We kicked back in the pair of aft-facing lounges, feet up on their electrically actuated footrests with others relaxing on the forward-facing settee. Flip-flops were strewn about the nonskid deck among various sporting equipment including a surfboard, foiling kiteboard, wakeboard and makeshift tow rope. There was enough sand in the cockpit for our own beach.
After a day of water sports and cruising, it was a short ride back to our Vineyard Haven mooring. But our workhorse for the day—the Hinckley Sport Boat 40x—was miles away from the bespoke, teak-clad vessels of her parent company.
According to Chief Marketing Officer Pete Saladino, “meaningful improvements in horsepower and reliability” in the outboard market—and the double-digit growth in the 300-hp and up seg-ment—led Hinckley to a two-year exploration on how to take advantage, smartly tapping Ray Hunt Design for the builder’s first hull specifically designed for outboard propulsion since the baby-boomer Kingfisher 15 of the 1950s.
The 40x reserves Hinckley’s meticulous approach that will separate it from a crowded field of 40-something-foot, multiple outboard vessels, evidenced in the choice of finishes: I particularly liked the glossy teak that framed the companionway, but also the choice of durable Corian for the galley and maintenance-free, faux teak in all the right places. It struck a nice balance.
When it came to my turn at the helm, I sat at the optional ($6,880) Stidd wide companion seat and ran the 40x throughout the rpm range, banking turns with confidence. She seemed to really hum along in a spirited groove at a steady 32 knots and 4200 rpm, good for a 246 nm range. A fast cruise of 39.3 knots and 5000 rpm equals less than a 20 nm loss in range. This was a well-balanced, all-day cruiser.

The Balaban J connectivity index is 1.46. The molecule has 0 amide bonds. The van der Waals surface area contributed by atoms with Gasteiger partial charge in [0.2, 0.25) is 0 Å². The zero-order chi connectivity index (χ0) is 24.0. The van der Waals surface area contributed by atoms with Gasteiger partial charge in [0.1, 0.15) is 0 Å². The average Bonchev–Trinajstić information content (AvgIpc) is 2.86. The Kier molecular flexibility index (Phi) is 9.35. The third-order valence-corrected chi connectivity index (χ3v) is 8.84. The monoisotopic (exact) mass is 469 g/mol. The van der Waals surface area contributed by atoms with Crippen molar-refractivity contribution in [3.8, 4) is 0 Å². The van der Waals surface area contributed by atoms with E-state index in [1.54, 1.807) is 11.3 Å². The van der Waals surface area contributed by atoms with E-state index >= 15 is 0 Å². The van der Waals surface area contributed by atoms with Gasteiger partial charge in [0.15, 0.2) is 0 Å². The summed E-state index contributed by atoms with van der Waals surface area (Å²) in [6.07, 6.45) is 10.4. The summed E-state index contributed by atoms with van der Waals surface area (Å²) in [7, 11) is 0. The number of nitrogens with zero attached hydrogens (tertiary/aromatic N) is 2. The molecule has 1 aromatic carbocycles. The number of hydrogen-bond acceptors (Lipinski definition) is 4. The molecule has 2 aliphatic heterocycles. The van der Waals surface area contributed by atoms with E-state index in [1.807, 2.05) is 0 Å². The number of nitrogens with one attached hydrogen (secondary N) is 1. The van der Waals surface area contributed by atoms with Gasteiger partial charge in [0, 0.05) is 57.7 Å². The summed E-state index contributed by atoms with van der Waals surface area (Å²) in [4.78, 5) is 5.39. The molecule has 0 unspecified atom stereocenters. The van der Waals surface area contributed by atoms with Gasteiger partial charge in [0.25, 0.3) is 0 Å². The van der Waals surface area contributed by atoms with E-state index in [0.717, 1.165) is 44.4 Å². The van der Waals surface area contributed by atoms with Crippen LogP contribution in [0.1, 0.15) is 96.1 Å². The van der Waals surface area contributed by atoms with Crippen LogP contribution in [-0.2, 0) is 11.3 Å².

Her optional triple Yamaha XTOs (engine packages are available in triple configurations from 350- to 400-hp from Merc’s Verado and Racing platforms with a trio of Verado 300s as standard), propelled her on calm seas to an average top sprint of 46.6 knots with 10 people on board, a few hundred pounds of equipment and full water and fuel. For those with a greater need for speed, twin 627-hp Seven Marines are available—the Sevens should push the 40x to a top end around 55 knots.
The 40x takes design cues out of the Hinckley playbook that will separate it from the pack—the teak-and-holly soles and teak bulkheads belowdecks glow as brilliant as a Picnic Boat’s stunning interiors. Optional faux soles for the pilothouse and cockpit and artisanal teak toerails can complete the custom look.
One can also choose to surprise the tassel-loafer crowd and swap out the cockpit grill and storage for a livewell and bait prep area, pilothouse rod storage and additional rod holders in the transom. The fact that it’s available on a Hinckley shows how far the Sport Boats deviate from the builder’s prior offerings.
She’s more wash-and-wear than her predecessors and as a semicustom boat, the 40x deftly straddles the line between bespoke and ready for action. Her best asset is that she can be as polished or unfussy as you please. It’s as if the builder urges you to cram the wine cooler with Domaine Tempier rosé, but save plenty of room for IPA. —Jeff Moser
Displ.: 20,000 lbs.
Fuel: 450 gal.
Water: 82 gal.
Standard Power: 3/300-hp Mercury Verado outboards
Cruise Speed: 32 knots
Top Speed: 46 knots
Standard Horsepower: 900